The plaintiff appellee and his wife, having enjoyed a Mexico vacation organized by the appellant, "Club Med," decided to investigate a Tahitian vacation offered by the same corporation. After examining brochures and conferring with various employees they signed up along with their eleven-year-old daughter for a two-week vacation. The debacle which followed resulted in this lawsuit. Count 1 seeks damages for breach of contract in the amount of the prepayment plus additional expenses the plaintiff was forced to incur. Count 2 seeks punitive damages based on fraud. The case was tried by the court without a jury. Defendant offered no evidence. The final judgment granted recovery on both counts.
Finucane, 205 N. Y. 251, 264, 98 NE 391, 395. An excellent example may be found in Stad v. Grace Downs Model and Air Career School, 319 N. Y. S. 2d 918, where strong and overreaching blandishments of the result to be obtained from the courses offered ("If you were accepted you may rest easy about your future in the fascinating airlines field"; "Free Placement to Graduates," etc.) were held to create an implied contract to secure employment for the school's graduates and acted to create an atmosphere of guaranty of placement which became a part of the enrollment contract under the entire climate of the situation, instead of the "laminated 3 1/2 by 2 1/2 inch card diploma" which proved to be the plaintiff's only reward for the investment of her time and money.
The trial judge in a lengthy and accurate analysis went over the evidence as it contrasted with the specific promises of the brochures on which the plaintiff acted. Guaranteed air reservations were nonexistent, and the family underwent several days of standby wait both coming and going between Los Angeles and Papeete. On arrival there was also a lengthy wait for a cottage. Promised sports, tennis, scuba, boat transportation to reefs, etc. were unavailable except at undesirable hours and after long waits. The same was true of meals. All facilities were overcrowded. Rooms were bug infested, promised services were not provided, and so on. After numerous complaints the family was offered a transfer to Club Med's other village at Bora Bora. They tried this, found it worse than the first one, and eventually moved to a hotel where they completed their vacation. The judge found the factual evidence a total misrepresentation of the vacation offered: "The good life . . . A carefree ambiance . . . a casual yet elegant reflection of the local environment . . . facilities with the emphasis on fun . . . uncrowded white beaches . . . active sports . . . The Club gives them all to you. . . first class equipment rent-free and instruction at all levels for sports . . . Tranquility is yours . . . a fun-filled vacation to remember . . . Lots of space to be alone . . . Fall under the spell of our gentle natural lifestyle as you begin discovering the true meaning of the Tahitian saying . . . only happiness is important." Here, as in Stad, supra, the court concluded that this fairly costly vacation raised a reasonable expectation that a certain ambiance and amenities were guaranteed which in fact degenerated into a hot, buggy, overcrowded and unpleasant experience with few services provided.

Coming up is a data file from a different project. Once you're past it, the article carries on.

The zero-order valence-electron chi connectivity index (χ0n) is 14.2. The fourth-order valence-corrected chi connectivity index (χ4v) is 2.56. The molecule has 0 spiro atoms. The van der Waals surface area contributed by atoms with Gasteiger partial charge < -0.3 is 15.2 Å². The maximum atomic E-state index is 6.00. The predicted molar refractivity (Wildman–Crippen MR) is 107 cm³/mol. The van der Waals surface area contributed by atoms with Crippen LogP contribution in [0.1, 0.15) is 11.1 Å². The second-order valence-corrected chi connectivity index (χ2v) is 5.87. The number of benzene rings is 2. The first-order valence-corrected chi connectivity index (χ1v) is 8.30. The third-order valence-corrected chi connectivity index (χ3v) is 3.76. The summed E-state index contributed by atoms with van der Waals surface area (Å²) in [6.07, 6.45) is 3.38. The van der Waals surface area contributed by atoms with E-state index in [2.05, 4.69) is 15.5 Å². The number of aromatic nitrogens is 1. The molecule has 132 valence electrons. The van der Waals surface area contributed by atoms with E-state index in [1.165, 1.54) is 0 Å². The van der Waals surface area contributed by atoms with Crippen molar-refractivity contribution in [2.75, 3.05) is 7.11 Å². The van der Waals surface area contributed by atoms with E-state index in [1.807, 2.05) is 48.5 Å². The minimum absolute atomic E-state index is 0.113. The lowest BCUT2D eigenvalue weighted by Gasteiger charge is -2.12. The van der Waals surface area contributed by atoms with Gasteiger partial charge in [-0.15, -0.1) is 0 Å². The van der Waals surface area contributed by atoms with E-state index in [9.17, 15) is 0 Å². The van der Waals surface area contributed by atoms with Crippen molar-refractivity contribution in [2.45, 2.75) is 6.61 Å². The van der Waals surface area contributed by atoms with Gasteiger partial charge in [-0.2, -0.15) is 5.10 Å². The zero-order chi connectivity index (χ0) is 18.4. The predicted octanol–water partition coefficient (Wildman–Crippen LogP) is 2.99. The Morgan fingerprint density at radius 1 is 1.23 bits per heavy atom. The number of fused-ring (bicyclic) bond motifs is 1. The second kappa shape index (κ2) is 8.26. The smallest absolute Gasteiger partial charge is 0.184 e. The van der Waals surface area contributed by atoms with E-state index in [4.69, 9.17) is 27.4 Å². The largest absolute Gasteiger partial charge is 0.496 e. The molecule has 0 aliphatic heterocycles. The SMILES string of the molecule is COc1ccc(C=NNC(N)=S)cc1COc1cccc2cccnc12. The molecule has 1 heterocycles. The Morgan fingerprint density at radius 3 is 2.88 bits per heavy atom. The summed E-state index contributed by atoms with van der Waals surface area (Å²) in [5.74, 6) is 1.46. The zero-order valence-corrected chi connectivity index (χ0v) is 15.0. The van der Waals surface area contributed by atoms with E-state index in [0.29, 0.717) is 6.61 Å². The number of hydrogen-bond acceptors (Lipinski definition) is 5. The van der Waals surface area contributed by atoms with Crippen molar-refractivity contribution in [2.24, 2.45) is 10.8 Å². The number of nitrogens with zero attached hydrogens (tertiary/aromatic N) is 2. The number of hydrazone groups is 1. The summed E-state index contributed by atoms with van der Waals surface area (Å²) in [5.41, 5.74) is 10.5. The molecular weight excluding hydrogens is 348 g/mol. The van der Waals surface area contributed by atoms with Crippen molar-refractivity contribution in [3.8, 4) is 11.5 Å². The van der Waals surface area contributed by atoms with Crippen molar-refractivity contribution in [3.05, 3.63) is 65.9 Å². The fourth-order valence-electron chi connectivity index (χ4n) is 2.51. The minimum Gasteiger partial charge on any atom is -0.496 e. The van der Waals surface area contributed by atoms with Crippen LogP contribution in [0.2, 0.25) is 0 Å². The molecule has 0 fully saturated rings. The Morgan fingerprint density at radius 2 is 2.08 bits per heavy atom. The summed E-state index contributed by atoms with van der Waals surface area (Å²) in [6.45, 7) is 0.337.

2. The award of punitive damages is supported by some evidence relative to each of the five elements of fraud: that the representations were made, that they were false, that the defendant necessarily knew of their falsity at the time the offer was made to the plaintiff and was intended to deceive him, and that the plaintiff did in fact suffer damages as a result of his reliance on the offers made. City Dodge, Inc. v. Gardner, 232 Ga. 766 (208 SE2d 794) (1974)
. It is true that this case differs from the usual fraudulent advertising situation in that the defendant did in fact have an apparent ability to offer each of the factually listed elements of the vacation -- the flower filled paths, turquoise reefs, uncrowded white beaches, clean comfortable living quarters, ambiance of relaxation, array of sports, and so on. But the vacation which is what the customer thinks he is buying, was destroyed by lack of services, overcrowding of facilities, and failure to make the individual arrangements guaranteed. Under the evidence offered punitive damages were authorized. It cannot be argued that the plaintiff failed to exercise diligence to discover the true situation ahead of time ( Lawton v. Byck, 217 Ga. 676 (4) (124 SE2d 369) (1962)
) since he could hardly explore Papeete and Bora Bora personally in advance, nor that he had no right to rely on the representations made, since he had in fact had a prior vacation at the defendant's facilities in Mexico which he had found satisfactory.